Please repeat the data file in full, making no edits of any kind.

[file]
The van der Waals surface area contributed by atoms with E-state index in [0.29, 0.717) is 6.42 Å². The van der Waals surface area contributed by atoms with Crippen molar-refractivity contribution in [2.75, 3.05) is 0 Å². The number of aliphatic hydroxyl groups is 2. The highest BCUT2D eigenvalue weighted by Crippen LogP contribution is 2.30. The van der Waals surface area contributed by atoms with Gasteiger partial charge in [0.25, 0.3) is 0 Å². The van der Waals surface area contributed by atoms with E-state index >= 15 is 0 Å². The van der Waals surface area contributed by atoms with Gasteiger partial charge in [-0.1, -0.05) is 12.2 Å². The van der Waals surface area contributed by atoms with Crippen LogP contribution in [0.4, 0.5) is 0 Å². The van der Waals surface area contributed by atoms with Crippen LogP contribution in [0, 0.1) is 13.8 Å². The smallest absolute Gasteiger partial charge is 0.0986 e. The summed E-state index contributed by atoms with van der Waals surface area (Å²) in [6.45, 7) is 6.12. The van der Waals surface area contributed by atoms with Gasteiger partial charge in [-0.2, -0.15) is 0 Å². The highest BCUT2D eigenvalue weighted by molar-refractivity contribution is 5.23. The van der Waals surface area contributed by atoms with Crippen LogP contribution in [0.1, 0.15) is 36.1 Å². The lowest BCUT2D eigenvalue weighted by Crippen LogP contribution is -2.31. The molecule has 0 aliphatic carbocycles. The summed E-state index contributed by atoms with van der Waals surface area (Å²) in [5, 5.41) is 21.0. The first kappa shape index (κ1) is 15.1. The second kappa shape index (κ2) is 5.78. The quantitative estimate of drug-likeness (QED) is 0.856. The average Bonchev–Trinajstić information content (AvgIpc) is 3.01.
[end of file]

The van der Waals surface area contributed by atoms with E-state index in [0.29, 0.717) is 6.42 Å². The van der Waals surface area contributed by atoms with Crippen molar-refractivity contribution in [2.75, 3.05) is 0 Å². The number of aliphatic hydroxyl groups is 2. The highest BCUT2D eigenvalue weighted by Crippen LogP contribution is 2.30. The van der Waals surface area contributed by atoms with Gasteiger partial charge in [0.25, 0.3) is 0 Å². The van der Waals surface area contributed by atoms with E-state index >= 15 is 0 Å². The van der Waals surface area contributed by atoms with Gasteiger partial charge in [-0.1, -0.05) is 12.2 Å². The van der Waals surface area contributed by atoms with Crippen LogP contribution in [0.4, 0.5) is 0 Å². The van der Waals surface area contributed by atoms with Crippen LogP contribution in [0, 0.1) is 13.8 Å². The smallest absolute Gasteiger partial charge is 0.0986 e. The summed E-state index contributed by atoms with van der Waals surface area (Å²) in [6.45, 7) is 6.12. The van der Waals surface area contributed by atoms with Gasteiger partial charge in [-0.2, -0.15) is 0 Å². The highest BCUT2D eigenvalue weighted by molar-refractivity contribution is 5.23. The van der Waals surface area contributed by atoms with Crippen LogP contribution in [0.1, 0.15) is 36.1 Å². The lowest BCUT2D eigenvalue weighted by Crippen LogP contribution is -2.31. The molecule has 0 aliphatic carbocycles. The summed E-state index contributed by atoms with van der Waals surface area (Å²) in [5, 5.41) is 21.0. The first kappa shape index (κ1) is 15.1. The second kappa shape index (κ2) is 5.78. The quantitative estimate of drug-likeness (QED) is 0.856. The average Bonchev–Trinajstić information content (AvgIpc) is 3.01.